Signed-off-by: default avatarSteven Rostedt <rostedt@goodmis.org>
      8c4f3c3f
  5. 30 Jul, 2013 1 commit
  6. 24 Jul, 2013 1 commit
    • Steven Rostedt (Red Hat)'s avatar
      ftrace: Add check for NULL regs if ops has SAVE_REGS set · 195a8afc
      Steven Rostedt (Red Hat) authored
      
      
      If a ftrace ops is registered with the SAVE_REGS flag set, and there's
      already a ops registered to one of its functions but without the
      SAVE_REGS flag, there's a small race window where the SAVE_REGS ops gets
      added to the list of callbacks to call for that function before the
      callback trampoline gets set to save the regs.
      
      The problem is, the function is not currently saving regs, which opens
      a small race window where the ops that is expecting regs to be passed
      to it, wont. This can cause a crash if the callback were to reference
      the regs, as the SAVE_REGS guarantees that regs will be set.
      
      To fix this, we add a check in the loop case where it checks if the ops
      has the SAVE_REGS flag set, and if so, it will ignore it if regs is
      not set.
      Signed-off-by: default avatarSteven Rostedt <rostedt@goodmis.org>
      195a8afc
  7. 02 Jul, 2013 1 commit
    • Steven Rostedt (Red Hat)'s avatar
      ftrace: Do not run selftest if command line parameter is set · f1ed7c74
      Steven Rostedt (Red Hat) authored
      
      
      If the kernel command line ftrace filter parameters are set
      (ftrace_filter or ftrace_notrace), force the function self test to
      pass, with a warning why it was forced.
      
      If the user adds a filter to the kernel command line, it is assumed
      that they know what they are doing, and the self test should just not
      run instead of failing (which disables function tracing) or clearing
      the filter, as that will probably annoy the user.
      
      If the user wants the selftest to run, the message will tell them why
      it did not.
      Signed-off-by: default avatarSteven Rostedt <rostedt@goodmis.org>
      f1ed7c74
  8. 20 Jun, 2013 1 commit
  9. 11 Jun, 2013 1 commit
    • Steven Rostedt's avatar
      ftrace: Use schedule_on_each_cpu() as a heavy synchronize_sched() · 7614c3dc
      Steven Rostedt authored
      The function tracer uses preempt_disable/enable_notrace() for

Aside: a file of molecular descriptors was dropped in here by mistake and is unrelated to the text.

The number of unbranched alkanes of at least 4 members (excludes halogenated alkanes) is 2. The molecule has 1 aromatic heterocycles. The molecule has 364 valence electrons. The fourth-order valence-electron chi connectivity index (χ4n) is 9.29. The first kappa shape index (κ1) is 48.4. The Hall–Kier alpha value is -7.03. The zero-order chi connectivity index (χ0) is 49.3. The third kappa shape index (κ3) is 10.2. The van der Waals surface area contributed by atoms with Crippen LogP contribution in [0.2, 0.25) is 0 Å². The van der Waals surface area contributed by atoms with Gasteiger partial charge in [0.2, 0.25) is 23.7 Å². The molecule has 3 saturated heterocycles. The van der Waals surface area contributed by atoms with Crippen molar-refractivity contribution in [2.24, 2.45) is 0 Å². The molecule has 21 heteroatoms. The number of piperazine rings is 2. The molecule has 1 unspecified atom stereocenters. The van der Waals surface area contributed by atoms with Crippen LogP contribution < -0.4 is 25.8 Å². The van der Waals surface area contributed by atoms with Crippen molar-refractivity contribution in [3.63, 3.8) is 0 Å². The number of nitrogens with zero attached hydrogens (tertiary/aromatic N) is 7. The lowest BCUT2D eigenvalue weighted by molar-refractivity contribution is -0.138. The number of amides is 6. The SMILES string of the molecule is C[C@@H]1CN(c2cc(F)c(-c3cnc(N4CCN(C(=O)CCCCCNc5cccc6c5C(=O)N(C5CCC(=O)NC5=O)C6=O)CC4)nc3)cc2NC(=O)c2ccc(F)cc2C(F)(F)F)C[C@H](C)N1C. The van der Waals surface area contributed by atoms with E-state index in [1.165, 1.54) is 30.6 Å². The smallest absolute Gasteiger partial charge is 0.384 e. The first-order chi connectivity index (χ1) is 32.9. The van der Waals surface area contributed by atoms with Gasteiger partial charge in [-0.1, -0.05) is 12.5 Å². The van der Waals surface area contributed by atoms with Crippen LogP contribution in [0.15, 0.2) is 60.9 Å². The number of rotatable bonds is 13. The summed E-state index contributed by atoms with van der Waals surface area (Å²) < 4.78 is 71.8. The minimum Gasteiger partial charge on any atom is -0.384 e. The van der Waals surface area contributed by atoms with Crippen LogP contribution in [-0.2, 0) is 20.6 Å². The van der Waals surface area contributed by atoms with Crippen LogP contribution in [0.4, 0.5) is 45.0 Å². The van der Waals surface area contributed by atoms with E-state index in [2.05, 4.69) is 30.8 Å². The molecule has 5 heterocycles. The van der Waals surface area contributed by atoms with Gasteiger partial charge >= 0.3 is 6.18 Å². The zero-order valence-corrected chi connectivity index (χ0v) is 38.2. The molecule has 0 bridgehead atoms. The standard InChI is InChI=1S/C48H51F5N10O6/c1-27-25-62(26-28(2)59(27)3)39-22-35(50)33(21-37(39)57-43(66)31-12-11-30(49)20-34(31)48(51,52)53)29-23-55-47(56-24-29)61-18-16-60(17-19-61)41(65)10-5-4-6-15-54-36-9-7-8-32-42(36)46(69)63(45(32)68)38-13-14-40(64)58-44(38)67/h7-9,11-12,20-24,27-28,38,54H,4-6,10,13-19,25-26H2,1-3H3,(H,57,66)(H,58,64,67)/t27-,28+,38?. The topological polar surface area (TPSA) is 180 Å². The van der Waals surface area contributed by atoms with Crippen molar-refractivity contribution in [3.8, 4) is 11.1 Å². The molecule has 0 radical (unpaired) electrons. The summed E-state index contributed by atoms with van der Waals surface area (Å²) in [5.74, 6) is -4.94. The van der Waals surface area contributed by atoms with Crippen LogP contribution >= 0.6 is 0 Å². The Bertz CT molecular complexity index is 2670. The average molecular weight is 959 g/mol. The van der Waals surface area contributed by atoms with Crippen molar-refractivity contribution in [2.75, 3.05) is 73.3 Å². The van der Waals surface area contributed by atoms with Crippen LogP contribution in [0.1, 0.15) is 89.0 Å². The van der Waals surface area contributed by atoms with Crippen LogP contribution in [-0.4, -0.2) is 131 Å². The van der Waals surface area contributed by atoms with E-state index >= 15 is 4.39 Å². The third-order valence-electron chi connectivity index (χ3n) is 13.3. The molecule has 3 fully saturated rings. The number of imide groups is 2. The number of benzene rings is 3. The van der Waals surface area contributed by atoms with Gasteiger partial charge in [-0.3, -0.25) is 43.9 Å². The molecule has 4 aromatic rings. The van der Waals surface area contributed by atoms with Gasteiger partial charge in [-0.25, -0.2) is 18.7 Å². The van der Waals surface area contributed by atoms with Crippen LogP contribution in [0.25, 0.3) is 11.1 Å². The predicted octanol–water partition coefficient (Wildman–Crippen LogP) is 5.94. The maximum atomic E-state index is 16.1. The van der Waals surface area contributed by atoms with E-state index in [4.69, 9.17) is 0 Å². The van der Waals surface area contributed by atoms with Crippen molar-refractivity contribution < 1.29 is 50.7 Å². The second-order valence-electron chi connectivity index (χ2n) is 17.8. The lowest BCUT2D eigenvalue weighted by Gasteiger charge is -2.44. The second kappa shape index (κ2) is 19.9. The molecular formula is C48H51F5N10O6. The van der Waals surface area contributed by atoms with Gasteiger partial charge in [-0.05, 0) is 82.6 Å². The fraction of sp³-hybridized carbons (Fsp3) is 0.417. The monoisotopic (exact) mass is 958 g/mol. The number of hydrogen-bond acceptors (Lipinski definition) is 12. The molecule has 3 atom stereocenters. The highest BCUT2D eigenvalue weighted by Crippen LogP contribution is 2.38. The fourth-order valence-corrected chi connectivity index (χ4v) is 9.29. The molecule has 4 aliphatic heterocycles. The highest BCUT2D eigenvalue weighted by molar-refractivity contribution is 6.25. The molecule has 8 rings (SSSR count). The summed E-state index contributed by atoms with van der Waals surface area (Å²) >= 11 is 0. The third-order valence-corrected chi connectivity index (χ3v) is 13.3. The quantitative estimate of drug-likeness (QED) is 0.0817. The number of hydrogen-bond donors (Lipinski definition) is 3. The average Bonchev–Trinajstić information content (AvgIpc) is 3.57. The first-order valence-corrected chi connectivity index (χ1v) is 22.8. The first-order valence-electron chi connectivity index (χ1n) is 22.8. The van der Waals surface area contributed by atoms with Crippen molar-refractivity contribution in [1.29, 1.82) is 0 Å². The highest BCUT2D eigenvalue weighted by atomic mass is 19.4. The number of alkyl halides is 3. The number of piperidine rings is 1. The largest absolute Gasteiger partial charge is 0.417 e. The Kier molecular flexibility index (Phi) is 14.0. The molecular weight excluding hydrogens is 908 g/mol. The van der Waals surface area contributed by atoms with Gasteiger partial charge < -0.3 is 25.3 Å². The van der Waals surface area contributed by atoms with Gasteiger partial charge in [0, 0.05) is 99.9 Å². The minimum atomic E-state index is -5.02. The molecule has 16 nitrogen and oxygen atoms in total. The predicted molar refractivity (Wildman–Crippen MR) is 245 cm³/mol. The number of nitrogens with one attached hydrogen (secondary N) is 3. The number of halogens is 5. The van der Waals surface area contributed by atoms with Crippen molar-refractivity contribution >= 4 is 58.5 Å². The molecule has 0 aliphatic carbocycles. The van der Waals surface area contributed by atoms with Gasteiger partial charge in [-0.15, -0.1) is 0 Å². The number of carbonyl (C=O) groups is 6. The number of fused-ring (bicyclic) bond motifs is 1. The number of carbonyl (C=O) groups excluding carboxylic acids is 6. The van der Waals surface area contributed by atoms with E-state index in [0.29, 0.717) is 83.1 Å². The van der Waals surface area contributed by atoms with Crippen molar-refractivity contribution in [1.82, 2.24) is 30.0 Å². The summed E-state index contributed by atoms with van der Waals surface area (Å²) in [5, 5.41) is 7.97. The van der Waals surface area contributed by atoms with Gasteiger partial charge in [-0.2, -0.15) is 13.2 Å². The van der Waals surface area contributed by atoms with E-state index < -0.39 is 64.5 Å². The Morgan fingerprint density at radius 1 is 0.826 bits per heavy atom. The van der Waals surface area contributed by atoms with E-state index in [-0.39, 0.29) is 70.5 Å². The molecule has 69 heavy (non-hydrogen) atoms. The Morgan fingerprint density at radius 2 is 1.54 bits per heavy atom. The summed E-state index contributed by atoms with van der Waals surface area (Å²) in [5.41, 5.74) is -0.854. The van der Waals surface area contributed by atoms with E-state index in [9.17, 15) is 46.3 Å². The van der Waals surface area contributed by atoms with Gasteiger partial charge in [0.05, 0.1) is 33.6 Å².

synchronization between reading registered ftrace_ops and unregistering
      them.
      
      Most of the ftrace_ops are global permanent structures that do not
      require this synchronization. That is, ops may be added and removed from
      the hlist but are never freed, and wont hurt if a synchronization is
      missed.
      
      But this is not true for dynamically created ftrace_ops or control_ops,
      which are used by the perf function tracing.
      
      The problem here is that the function tracer can be used to trace
      kernel/user context switches as well as going to and from idle.
      Basically, it can be used to trace blind spots of the RCU subsystem.
      This means that even though preempt_disable() is done, a
      synchronize_sched() will ignore CPUs that haven't made it out of user
      space or idle. These can include functions that are being traced just
      before entering or exiting the kernel sections.
      
      To implement the RCU synchronization, instead of using
      synchronize_sched() the use of schedule_on_each_cpu() is performed. This
      means that when a dynamically allocated ftrace_ops, or a control ops is
      being unregistered, all CPUs must be touched and execute a ftrace_sync()
      stub function via the work queues. This will rip CPUs out from idle or
      in dynamic tick mode. This only happens when a user disables perf
      function tracing or other dynamically allocated function tracers, but it
      allows us to continue to debug RCU and context tracking with function
      tracing.
      
      Link: http://lkml.kernel.org/r/1369785676.15552.55.camel@gandalf.local.home
      
      
      
      Cc: "Paul E. McKenney" <paulmck@us.ibm.com>
      Cc: Tejun Heo <tj@kernel.org>
      Cc: Ingo Molnar <mingo@kernel.org>
      Cc: Frederic Weisbecker <fweisbec@gmail.com>
      Cc: Jiri Olsa <jolsa@redhat.com>
      Cc: Peter Zijlstra <peterz@infradead.org>
      Acked-by: default avatarPaul E. McKenney <paulmck@linux.vnet.ibm.com>
      Signed-off-by: default avatarSteven Rostedt <rostedt@goodmis.org>
      7614c3dc
  10. 29 May, 2013 1 commit
  11. 10 May, 2013 5 commits
    • Steven Rostedt (Red Hat)'s avatar
      ftrace: Fix function probe when more than one probe is added · 19dd603e
      Steven Rostedt (Red Hat) authored
      
      
      When the first function probe is added and the function tracer
      is updated the functions are modified to call the probe.
      But when a second function is added, it updates the function
      records to have the second function also update, but it fails
      to update the actual function itself.
      
      This prevents the second (or third or forth and so on) probes
      from having their functions called.
      
        # echo vfs_symlink:enable_event:sched:sched_switch > set_ftrace_filter
        # echo vfs_unlink:enable_event:sched:sched_switch > set_ftrace_filter
        # cat trace
       # tracer: nop
       #
       # entries-in-buffer/entries-written: 0/0   #P:4
       #
       #                              _-----=> irqs-off
       #                             / _----=> need-resched
       #                            | / _---=> hardirq/softirq
       #                            || / _--=> preempt-depth